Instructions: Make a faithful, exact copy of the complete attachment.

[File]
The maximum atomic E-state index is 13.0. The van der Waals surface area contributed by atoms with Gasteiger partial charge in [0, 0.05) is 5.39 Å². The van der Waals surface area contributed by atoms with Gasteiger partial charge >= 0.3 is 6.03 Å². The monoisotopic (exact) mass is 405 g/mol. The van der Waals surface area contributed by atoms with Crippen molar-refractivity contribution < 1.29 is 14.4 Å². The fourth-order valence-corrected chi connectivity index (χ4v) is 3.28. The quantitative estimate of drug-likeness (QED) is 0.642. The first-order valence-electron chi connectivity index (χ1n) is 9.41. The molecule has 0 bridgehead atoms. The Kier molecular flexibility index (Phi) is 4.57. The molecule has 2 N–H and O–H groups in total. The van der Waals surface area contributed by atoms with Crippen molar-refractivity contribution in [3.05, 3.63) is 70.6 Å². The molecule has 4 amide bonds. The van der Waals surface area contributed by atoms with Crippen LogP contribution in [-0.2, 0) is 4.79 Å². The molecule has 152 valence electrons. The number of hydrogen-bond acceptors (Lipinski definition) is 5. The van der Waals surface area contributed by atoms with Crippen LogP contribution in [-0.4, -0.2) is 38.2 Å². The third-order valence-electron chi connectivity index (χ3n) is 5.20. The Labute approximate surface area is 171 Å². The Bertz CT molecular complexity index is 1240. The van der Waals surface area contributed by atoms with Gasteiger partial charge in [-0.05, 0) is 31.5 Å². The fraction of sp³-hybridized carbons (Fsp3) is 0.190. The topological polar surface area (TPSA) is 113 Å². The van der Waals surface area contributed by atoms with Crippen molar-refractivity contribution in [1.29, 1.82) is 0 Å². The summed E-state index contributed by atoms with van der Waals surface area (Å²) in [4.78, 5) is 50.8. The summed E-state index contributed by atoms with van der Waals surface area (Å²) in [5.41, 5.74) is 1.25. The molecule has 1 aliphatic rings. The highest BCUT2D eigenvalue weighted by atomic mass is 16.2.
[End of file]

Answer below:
The maximum atomic E-state index is 13.0. The van der Waals surface area contributed by atoms with Gasteiger partial charge in [0, 0.05) is 5.39 Å². The van der Waals surface area contributed by atoms with Gasteiger partial charge >= 0.3 is 6.03 Å². The monoisotopic (exact) mass is 405 g/mol. The van der Waals surface area contributed by atoms with Crippen molar-refractivity contribution < 1.29 is 14.4 Å². The fourth-order valence-corrected chi connectivity index (χ4v) is 3.28. The quantitative estimate of drug-likeness (QED) is 0.642. The first-order valence-electron chi connectivity index (χ1n) is 9.41. The molecule has 0 bridgehead atoms. The Kier molecular flexibility index (Phi) is 4.57. The molecule has 2 N–H and O–H groups in total. The van der Waals surface area contributed by atoms with Crippen molar-refractivity contribution in [3.05, 3.63) is 70.6 Å². The molecule has 4 amide bonds. The van der Waals surface area contributed by atoms with Crippen LogP contribution in [-0.2, 0) is 4.79 Å². The molecule has 152 valence electrons. The number of hydrogen-bond acceptors (Lipinski definition) is 5. The van der Waals surface area contributed by atoms with Crippen LogP contribution in [-0.4, -0.2) is 38.2 Å². The third-order valence-electron chi connectivity index (χ3n) is 5.20. The Labute approximate surface area is 171 Å². The Bertz CT molecular complexity index is 1240. The van der Waals surface area contributed by atoms with Gasteiger partial charge in [-0.05, 0) is 31.5 Å². The fraction of sp³-hybridized carbons (Fsp3) is 0.190. The topological polar surface area (TPSA) is 113 Å². The van der Waals surface area contributed by atoms with Crippen molar-refractivity contribution in [1.29, 1.82) is 0 Å². The summed E-state index contributed by atoms with van der Waals surface area (Å²) in [4.78, 5) is 50.8. The summed E-state index contributed by atoms with van der Waals surface area (Å²) in [5.41, 5.74) is 1.25. The molecule has 1 aliphatic rings. The highest BCUT2D eigenvalue weighted by atomic mass is 16.2.